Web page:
I understand that astronomers use right ascension and declination for the position of stars. However both these values strike me as very anthropocentric and, more importantly, unreliable over time as I understand that the Earth wobbles a bit over time so the celestial equator shifts and I guess Sun's rotation around the galaxy and Milky Way's own trajectory should play a role in depreciating the accuracy of those values over time.

So my questions are:

[1] how steady are right ascension and declination values for distant stars over time?

[2] is there a more stable coordinate system or do we lack an absolutely fixed frame of reference?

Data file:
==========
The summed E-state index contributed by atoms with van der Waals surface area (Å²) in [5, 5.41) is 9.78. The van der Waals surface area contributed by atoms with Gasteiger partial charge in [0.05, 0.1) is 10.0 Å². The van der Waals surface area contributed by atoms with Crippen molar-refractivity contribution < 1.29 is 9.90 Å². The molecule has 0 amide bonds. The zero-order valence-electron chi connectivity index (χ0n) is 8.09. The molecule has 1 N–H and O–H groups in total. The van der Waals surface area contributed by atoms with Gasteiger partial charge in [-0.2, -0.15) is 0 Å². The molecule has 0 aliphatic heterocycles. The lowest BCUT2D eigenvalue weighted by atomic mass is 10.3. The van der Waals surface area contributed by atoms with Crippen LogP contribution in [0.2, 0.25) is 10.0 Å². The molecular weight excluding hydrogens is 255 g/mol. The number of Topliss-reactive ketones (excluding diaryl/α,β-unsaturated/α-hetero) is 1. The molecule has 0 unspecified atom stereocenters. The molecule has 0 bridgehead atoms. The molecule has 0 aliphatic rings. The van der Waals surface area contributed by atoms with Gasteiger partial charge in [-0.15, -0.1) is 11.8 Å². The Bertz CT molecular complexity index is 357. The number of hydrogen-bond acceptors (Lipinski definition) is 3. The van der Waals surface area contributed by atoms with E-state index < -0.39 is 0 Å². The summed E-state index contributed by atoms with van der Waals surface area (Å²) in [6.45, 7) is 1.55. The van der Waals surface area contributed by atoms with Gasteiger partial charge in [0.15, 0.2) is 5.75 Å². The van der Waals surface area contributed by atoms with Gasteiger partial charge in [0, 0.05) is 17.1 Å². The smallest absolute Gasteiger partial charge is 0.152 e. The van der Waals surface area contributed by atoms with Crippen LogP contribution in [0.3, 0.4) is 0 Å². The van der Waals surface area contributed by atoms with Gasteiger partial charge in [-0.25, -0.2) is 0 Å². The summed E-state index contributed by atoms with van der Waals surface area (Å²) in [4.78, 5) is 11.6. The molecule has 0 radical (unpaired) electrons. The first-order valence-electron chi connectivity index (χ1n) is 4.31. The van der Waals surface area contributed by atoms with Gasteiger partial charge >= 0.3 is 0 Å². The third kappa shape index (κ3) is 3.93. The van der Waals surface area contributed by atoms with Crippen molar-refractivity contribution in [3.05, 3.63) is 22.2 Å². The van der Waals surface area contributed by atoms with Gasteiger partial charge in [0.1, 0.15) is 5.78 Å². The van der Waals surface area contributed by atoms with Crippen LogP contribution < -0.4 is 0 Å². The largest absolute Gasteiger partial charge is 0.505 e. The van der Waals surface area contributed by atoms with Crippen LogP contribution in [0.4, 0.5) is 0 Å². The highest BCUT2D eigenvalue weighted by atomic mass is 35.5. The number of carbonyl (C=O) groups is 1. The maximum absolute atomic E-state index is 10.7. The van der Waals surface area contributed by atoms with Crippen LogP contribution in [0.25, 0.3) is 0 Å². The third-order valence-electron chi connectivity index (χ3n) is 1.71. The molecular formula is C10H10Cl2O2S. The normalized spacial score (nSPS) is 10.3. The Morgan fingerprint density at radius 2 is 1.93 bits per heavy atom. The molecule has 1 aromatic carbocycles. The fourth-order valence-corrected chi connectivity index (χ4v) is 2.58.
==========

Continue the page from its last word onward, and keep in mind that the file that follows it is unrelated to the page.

• 1
    $\begingroup$ If you use a fixed epoch date, such J2000.0, right ascension and declination values are a lot more stable. The ICRF reference frame that NASA uses is a mostly fixed coordinate system that does not precess or nutate over time. However, it uses our solar system's barycenter as its central point, so it's not 100% fixed. Note that NASA uses ICRF even for data +-15000 years from now. $\endgroup$ – user21 Oct 14 '14 at 0:09

The values are more steady for objects close to Ecliptic poles, but in genenral, they change by a few arcseconds every year.

Yes, we lack an absolutely fixed frame of reference.

| improve this answer | |

Your Answer

By clicking “Post Your Answer”, you agree to our terms of service, privacy policy and cookie policy

Not the answer you're looking for? Browse other questions tagged or ask your own question.